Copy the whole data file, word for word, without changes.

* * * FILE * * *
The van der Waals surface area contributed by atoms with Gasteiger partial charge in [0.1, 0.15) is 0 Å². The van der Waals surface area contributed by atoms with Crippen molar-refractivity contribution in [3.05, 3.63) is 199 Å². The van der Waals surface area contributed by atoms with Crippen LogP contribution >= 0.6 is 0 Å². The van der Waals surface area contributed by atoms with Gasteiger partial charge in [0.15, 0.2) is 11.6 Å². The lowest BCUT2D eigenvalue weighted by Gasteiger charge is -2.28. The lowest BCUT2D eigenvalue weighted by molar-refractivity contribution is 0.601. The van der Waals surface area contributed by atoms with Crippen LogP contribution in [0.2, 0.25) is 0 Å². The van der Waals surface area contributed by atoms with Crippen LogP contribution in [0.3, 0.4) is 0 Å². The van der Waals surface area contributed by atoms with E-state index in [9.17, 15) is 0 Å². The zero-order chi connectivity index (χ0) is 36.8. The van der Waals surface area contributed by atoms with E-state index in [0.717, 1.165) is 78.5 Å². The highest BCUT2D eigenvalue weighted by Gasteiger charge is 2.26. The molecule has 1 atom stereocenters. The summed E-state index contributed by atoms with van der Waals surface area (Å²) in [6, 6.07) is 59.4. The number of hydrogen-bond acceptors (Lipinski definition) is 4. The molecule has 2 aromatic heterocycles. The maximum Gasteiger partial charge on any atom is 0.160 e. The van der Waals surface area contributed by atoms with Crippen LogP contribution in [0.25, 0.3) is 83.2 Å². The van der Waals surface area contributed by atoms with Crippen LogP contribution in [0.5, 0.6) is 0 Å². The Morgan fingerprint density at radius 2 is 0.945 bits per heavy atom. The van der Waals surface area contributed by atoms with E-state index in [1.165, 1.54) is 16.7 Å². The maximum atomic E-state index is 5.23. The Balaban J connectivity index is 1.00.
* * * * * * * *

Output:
The van der Waals surface area contributed by atoms with Gasteiger partial charge in [0.1, 0.15) is 0 Å². The van der Waals surface area contributed by atoms with Crippen molar-refractivity contribution in [3.05, 3.63) is 199 Å². The van der Waals surface area contributed by atoms with Crippen LogP contribution >= 0.6 is 0 Å². The van der Waals surface area contributed by atoms with Gasteiger partial charge in [0.15, 0.2) is 11.6 Å². The lowest BCUT2D eigenvalue weighted by Gasteiger charge is -2.28. The lowest BCUT2D eigenvalue weighted by molar-refractivity contribution is 0.601. The van der Waals surface area contributed by atoms with Crippen LogP contribution in [0.2, 0.25) is 0 Å². The van der Waals surface area contributed by atoms with Crippen LogP contribution in [0.3, 0.4) is 0 Å². The van der Waals surface area contributed by atoms with E-state index in [9.17, 15) is 0 Å². The zero-order chi connectivity index (χ0) is 36.8. The van der Waals surface area contributed by atoms with E-state index in [0.717, 1.165) is 78.5 Å². The highest BCUT2D eigenvalue weighted by Gasteiger charge is 2.26. The molecule has 1 atom stereocenters. The summed E-state index contributed by atoms with van der Waals surface area (Å²) in [6, 6.07) is 59.4. The number of hydrogen-bond acceptors (Lipinski definition) is 4. The molecule has 2 aromatic heterocycles. The maximum Gasteiger partial charge on any atom is 0.160 e. The van der Waals surface area contributed by atoms with Crippen LogP contribution in [0.25, 0.3) is 83.2 Å². The van der Waals surface area contributed by atoms with Crippen LogP contribution in [0.5, 0.6) is 0 Å². The Morgan fingerprint density at radius 2 is 0.945 bits per heavy atom. The van der Waals surface area contributed by atoms with E-state index in [1.165, 1.54) is 16.7 Å². The maximum atomic E-state index is 5.23. The Balaban J connectivity index is 1.00.